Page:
Journal of Biochemistry and Biotechnology

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Editorial - Journal of Biochemistry and Biotechnology (2021) Volume 4, Issue 5

Biomedical applications and challenges

Mohamed Bader*

Department of Chemistry, Lorestan University, Khorramabad, Iran

Corresponding Author:
Mohamed Bader
Department of Chemistry
Lorestan University
Khorramabad, Iran
E-mail: [email protected]

Accepted date: September 8, 2021

Citation: Bader M. Biomedical applications and challenges. J Biochem Biotech. 2021;4(5):19

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Over the last 20 years, self-assembled nanostructures based on peptides have been investigated and presented as biomaterials with an impressive potential to be used in different bionanotechnological applications such as sensors, drug delivery systems, bioelectronics, tissue reparation, among others. Several advantages mild synthesis conditions, relatively simple functionalization, low-cost and fast synthesis confirm the promise of those biological nanostructures as excellent candidates for such uses. Through self-assembly, peptides can produce to a variety of well-defined nanostructures like nanotubes, nanofibers, nanoparticles, nanotapes, gels and nanorods. However, there are several challenges that have yet to be extensively approached and solved. Issues like controlling the dimensions during synthesis, the steadiness in liquid environments and manipulation need to be confronted when trying to integrate these nanostructures within the development of sensing devices or drug-delivery systems. The fact that these issues present difficulties is reflected within the low number of devices or systems using this material in real applications.

The present chapter discusses these challenges and presents possible solutions. A review of the state-of-the-art work concerning the utilization of peptide self-assembled structures in biomedical applications is given. Additionally, our findings regarding the on-chip synthesis of peptide self-assembled nanotubes and nanoparticles, their controlled manipulation, also as electrical and structural characterizations is introduced. Our latest results showing the interaction of peptide selfassembled structures with cells for the event of a combined sensing/cell culture platform and thus the utilization of these material in clean-room processes along the steadiness of the biological structures in liquid also are presented.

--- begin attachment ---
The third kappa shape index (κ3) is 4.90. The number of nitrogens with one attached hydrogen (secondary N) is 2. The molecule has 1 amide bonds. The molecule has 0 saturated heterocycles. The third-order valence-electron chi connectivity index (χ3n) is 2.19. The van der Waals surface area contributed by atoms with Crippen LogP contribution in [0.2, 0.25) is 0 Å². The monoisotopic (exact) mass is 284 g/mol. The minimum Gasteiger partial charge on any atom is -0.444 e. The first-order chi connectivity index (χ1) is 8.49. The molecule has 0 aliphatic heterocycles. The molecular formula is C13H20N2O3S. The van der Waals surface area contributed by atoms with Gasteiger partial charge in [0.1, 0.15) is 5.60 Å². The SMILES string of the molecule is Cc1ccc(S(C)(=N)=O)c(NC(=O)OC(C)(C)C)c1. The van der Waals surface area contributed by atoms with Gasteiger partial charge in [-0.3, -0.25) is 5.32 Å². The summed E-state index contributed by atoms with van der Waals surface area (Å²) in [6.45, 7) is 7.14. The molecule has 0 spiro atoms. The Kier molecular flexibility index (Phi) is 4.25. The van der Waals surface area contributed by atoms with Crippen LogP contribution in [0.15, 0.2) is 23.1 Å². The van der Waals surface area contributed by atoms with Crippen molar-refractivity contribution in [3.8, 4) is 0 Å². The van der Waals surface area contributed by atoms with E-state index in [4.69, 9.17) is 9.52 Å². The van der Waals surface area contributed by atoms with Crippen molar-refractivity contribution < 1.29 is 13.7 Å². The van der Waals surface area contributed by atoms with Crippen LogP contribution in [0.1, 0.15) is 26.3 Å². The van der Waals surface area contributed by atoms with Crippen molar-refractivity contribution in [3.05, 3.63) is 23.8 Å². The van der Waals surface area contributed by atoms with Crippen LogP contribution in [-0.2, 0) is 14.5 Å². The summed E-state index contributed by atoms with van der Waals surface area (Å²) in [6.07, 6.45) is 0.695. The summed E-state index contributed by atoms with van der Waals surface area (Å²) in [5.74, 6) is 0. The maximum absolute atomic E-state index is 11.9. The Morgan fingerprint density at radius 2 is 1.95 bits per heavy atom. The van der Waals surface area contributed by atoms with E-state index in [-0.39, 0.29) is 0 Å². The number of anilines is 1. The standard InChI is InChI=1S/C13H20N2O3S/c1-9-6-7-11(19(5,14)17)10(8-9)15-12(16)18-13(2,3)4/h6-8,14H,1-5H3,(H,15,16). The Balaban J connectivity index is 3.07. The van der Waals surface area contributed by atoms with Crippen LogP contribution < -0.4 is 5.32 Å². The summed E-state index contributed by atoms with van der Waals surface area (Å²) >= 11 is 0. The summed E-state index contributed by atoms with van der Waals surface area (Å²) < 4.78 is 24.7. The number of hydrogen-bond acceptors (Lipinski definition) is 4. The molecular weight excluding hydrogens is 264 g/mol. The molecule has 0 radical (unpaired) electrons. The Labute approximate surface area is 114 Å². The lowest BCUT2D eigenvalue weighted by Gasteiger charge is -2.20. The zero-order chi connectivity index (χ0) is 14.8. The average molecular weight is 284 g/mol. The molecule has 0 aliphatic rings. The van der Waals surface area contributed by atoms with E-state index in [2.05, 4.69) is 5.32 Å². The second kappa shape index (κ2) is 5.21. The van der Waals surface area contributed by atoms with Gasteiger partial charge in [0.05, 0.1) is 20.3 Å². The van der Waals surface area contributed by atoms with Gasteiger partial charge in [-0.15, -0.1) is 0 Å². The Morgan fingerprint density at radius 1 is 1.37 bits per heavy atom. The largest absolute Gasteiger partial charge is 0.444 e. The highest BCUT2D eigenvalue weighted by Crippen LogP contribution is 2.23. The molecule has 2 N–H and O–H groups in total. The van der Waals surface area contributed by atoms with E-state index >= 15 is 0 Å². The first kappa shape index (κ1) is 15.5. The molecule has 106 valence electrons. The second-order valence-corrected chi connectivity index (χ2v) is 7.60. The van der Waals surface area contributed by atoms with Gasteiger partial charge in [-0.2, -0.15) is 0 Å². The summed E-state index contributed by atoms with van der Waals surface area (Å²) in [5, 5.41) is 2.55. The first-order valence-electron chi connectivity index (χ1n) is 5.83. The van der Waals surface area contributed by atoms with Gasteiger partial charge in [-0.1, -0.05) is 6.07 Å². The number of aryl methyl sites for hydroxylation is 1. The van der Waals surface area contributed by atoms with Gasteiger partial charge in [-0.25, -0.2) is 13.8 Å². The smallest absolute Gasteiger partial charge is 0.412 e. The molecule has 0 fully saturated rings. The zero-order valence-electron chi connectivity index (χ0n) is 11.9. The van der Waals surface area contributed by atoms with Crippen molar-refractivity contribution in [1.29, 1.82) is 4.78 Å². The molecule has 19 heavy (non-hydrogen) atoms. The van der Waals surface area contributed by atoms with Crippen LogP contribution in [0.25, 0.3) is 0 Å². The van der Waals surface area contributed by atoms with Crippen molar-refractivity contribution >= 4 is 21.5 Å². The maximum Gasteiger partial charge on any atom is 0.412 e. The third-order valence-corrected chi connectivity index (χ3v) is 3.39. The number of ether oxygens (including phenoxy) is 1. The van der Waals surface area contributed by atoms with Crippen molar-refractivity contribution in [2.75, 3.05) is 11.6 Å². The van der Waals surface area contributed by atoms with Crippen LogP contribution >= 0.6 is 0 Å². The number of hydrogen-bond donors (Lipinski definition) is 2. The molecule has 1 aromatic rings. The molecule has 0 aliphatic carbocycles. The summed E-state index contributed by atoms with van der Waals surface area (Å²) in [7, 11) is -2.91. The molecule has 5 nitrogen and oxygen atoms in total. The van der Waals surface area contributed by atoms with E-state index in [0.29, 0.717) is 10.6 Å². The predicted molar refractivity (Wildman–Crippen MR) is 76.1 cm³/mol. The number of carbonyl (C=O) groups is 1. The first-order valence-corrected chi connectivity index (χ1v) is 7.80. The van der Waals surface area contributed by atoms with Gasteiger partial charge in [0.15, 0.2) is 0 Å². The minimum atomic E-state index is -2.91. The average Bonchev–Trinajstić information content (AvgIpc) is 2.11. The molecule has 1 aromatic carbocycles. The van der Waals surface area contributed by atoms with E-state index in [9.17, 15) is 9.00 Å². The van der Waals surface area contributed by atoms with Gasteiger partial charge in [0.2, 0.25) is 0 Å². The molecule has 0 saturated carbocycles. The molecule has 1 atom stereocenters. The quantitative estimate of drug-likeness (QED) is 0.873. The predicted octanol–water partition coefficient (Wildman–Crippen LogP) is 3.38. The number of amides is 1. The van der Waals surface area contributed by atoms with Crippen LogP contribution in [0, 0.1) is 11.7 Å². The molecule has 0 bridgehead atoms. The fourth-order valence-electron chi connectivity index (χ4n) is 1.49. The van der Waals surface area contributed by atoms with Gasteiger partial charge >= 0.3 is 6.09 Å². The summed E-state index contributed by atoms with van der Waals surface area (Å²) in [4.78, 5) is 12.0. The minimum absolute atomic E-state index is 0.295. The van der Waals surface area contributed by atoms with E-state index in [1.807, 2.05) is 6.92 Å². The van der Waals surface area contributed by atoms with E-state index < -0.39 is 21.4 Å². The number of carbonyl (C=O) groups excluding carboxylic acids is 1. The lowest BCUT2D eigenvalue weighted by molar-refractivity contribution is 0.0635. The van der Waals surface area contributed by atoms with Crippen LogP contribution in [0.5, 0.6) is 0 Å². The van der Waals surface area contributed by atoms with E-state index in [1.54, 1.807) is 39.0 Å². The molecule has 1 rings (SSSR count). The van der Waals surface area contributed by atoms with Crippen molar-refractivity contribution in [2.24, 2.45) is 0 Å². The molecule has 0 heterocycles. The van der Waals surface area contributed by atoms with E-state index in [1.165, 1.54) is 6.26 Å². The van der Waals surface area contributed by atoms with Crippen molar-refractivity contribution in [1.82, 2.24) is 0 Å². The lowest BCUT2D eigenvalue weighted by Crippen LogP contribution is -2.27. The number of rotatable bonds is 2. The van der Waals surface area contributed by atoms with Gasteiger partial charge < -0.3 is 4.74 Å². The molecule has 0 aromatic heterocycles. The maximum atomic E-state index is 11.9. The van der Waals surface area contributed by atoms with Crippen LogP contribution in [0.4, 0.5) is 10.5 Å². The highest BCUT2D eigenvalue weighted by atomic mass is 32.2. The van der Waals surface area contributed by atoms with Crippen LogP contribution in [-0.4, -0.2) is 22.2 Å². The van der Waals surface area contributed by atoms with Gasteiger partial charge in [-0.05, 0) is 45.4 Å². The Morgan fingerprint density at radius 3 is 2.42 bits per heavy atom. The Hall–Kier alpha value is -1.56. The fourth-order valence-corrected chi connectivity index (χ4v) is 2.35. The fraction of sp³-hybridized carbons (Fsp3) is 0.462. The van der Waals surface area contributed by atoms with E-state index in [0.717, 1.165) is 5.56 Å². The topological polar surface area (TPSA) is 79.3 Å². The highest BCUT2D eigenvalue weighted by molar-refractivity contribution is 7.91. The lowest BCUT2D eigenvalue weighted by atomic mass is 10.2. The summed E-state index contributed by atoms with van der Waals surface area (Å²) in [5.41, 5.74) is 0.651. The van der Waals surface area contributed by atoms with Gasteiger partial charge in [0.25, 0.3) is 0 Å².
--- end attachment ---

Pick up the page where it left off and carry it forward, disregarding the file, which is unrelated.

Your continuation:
The field of biological self-assembly is extremely diverse and thus the structures formed can vary tremendously in both shape and size. For this reason, a full description of all possible assembled structures and the monomers forming them is beyond the scope. Rather, the main targets are going to be on the applications and challenges that one must remember of when working with such structures. For this, it's important to possess a particular understanding of the method behind the formation and this section therefore provides a quick introduction to the concepts behind self-assembly along with a brief description of the foremost important structures which will be formed though self-assembly. Reviews are written about each of the various structures and that we therefore by no means claim to supply an exhaustive account of those configurations.

The structures formed by hydrophobic dipeptides and people formed by phenylalanine are going to be given special attention since they're ready to produce to nanotubes, nanofibers and nanoparticles depending on the formation conditions. Furthermore, these structures will function model materials throughout the chapter as an example the challenges faced when working with the self-assembly of structures. Biers have long been a focus for researches all round the world and permanently reason. These structures have received much attention as potential building blocks for subsequent generation of biosensors.

They have been considered both as a fabrication material and as important components within the final device as electrode modification or because the central a part of a biological field effect transistor. Many different structures are shown to selfassembly into nanofibers-like conformations. The most wellknown of those are undoubtedly the amyloid fibrils. These beta sheets of amino acids stack together in aggregates to form long insoluble fibrils. The insolubility of the structures is often harmful within the body and, for instance, Alzheimer’s disease is caused by such an aggregation of the amyloid beta protein fragments. However, in biosensor applications the insolubility of the self-assembled nanofibers is very desirable since it'll insure the long-term stability of the sensor.

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